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  • When Glenn Leitch saw the house in Springs, he was smitten. “It was in pretty bad shape then, and most people would have torn it down,” he said. But he “loved the lines of it. It reminded me of Jackson Pollock’s house.”
  •     A Google search of “athletics in India” reveals the not surprising fact that cricket is the most popular sport in the country. Chess, hockey, soccer, and tennis are also widespread. On Wikipedia’s “Sports in India” page, one must scroll past 26 other pastimes before arriving at baseball.

  •     This year has been a busy one for Joan Semmel. She had a solo exhibition at the Bronx Museum of the Arts in the spring, solo shows at both Alexander Gray Associates, her New York dealer, and Art Basel, exhibited at Frieze New York, and now has two paintings at the Paula Modersohn-Becker Museum in Bremen, Germany, in the group exhibition “Sie. Selbst. Nackt.” The title, which translates as “She. Herself. Naked,” could be applied to much of Ms. Semmel’s career as a painter.

  •     There was history on the screen at Bay Street Theatre Saturday night, and history in the room.

  • New at Halsey Mckay
        An installation by Kysa Johnson and paintings by Annabelle Speer will go on view Saturday at the Halsey Mckay Gallery in East Hampton. Ms. Johnson’s paintings, drawings, and installations utilize as imagery what she terms “microscopic or macroscopic ‘landscapes,’ ” including maps of the universe and the molecular structure of pollutants.

  •        Lana Jokel, whose documentary “Larry Rivers Public and Private” won this year’s Filmmaker’s Choice Award from the Hamptons Take 2 Documentary Film Festival, has enjoyed a long career as a film director and editor, but it’s not one her upbringing encouraged. One of three children of a wealthy Shanghai industrialist, she spent her early years in that city before the 1949 triumph of Mao Zedong’s army forced the family to move to Hong Kong.

  •       The Hamptons Take 2 Documentary Film Festival returns to Bay Street Theatre this weekend with a slate of 11 features and 11 shorts, including special programs devoted to D.A. Pennebaker and Chris Hegedus, pioneers of cinema verité, and Lana Jokel, this year’s Filmmaker’s Choice Award winner.

  • Meola’s “Born to Run” Photos

           Eric Meola, a photographer and Sagaponack resident who captured the iconic image of Bruce Springsteen and Clarence Clemons for the cover of the 1975 album “Born to Run,” is exhibiting a selection of photographs at the Tulla Booth Gallery in Sag Harbor from among the 700 taken during the two-hour photo shoot. While images from that session have been widely published in magazines, they have seldom been exhibited as large, archival prints, according to Ms. Booth.

  • The Hamptons Take 2 Documentary Film Festival returns to the Bay Street Theatre this weekend with 11 features, 11 shorts, and programs devoted to the cinema verité pioneers D.A. Pennebaker and Chris Hegedus and this year’s Filmmaker’s Choice Award winner, Lana Jokel. Faith Middleton will moderate a panel discussion.
  •     Hanukkah comes early this year, surprising almost everyone by coinciding with Thanksgiving — for the first time since 1888. The eight-day Jewish holiday takes place on the 25th day in the month of Kislev on the Hebrew calendar, falling on different days on the Gregorian calendar each year because the ancient Hebrew year (it is now 5774) has 354 rather than 365 days and even an extra month.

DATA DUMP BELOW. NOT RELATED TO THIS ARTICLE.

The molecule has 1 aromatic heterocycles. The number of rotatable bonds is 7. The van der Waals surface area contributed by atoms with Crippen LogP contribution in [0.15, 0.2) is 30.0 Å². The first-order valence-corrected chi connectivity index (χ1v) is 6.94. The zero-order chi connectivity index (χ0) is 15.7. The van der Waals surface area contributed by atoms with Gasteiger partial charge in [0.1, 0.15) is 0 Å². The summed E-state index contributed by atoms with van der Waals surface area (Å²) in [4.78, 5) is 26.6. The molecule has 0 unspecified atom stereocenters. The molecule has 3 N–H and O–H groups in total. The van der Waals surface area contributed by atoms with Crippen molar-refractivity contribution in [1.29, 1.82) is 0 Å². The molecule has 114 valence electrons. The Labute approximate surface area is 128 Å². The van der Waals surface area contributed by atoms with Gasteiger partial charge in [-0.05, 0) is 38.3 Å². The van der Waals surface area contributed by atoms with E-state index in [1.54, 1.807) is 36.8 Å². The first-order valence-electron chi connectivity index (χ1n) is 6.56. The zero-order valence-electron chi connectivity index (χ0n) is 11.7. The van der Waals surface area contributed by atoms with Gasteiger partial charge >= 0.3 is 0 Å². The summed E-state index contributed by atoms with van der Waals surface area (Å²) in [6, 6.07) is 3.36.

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  • Saturday's foul weather didn't deter filmmakers and filmgoers from a festive brunch at c/o the Maidstone, which serves as the headquarters for the Hamptons International Film Festival. Mimosas, bloody marys, and passed hors d'oeuvres helped warm up a happy crowd.

  • The Hamptons International Film Festival's official kickoff took place at Guild Hall Thursday night with a screening of Theodore Melfi's "St. Vincent" starring Melissa McCarthy as newly single mother who must leave her 12-year-old son (Jaeden Lieberher) in the care of her curmudgeonly new neighbor, played by Bill Murray, while she works.

  • "Charlie's Country" is the third collaboration between David Gulpilil, an Australian Aboriginal actor, and Rolf de Heer, a Dutch-born director who lives in Australia. Mr. Gulpilil plays the title character, who lives in a Northern Territory Aboriginal community where white laws have encroached and undermined the traditional ways of life.

  • The annual Box Art Auction to benefit East End Hospice will take place Saturday from 4:30 to 7 p.m. at the Ross School Center for Well-Being in East Hampton. Now in its 14th year, the event is the hospice’s only annual fund-raiser held in East Hampton.

    Each year, approximately 100 artists transform small cigar and wine boxes into works of portable art. Among this year’s participants are Jennifer Cross, Eric Fischl, Connie Fox, April Gornik, Priscilla Heine, William King, Rex Lau, Stephanie Brody-Lederman, and Frank Wimberly.

  • The Hamptons International Film Festival announced their annual awards Monday morning at the East Hampton Presbyterian Church.

    The festival’s Audience Awards went to Stephen Frears’s “Philomena,” a drama starring Dame Judi Dench, and “Desert Runners,” Jennifer Steinman’s documentary about the 4 Deserts Race Series of 150-mile ultramarathons. Irene Taylor Brodsky’s “One Last Hug (…And a Few Smooches): Three Days at Grief Camp” won the Audience Award for Best Short.

  •    Filmed in Bellport over a period of 18 days for $700,000, "The Maid's Room" has the look of an expensive Hollywood production. “We did everything we could to make a local film, but not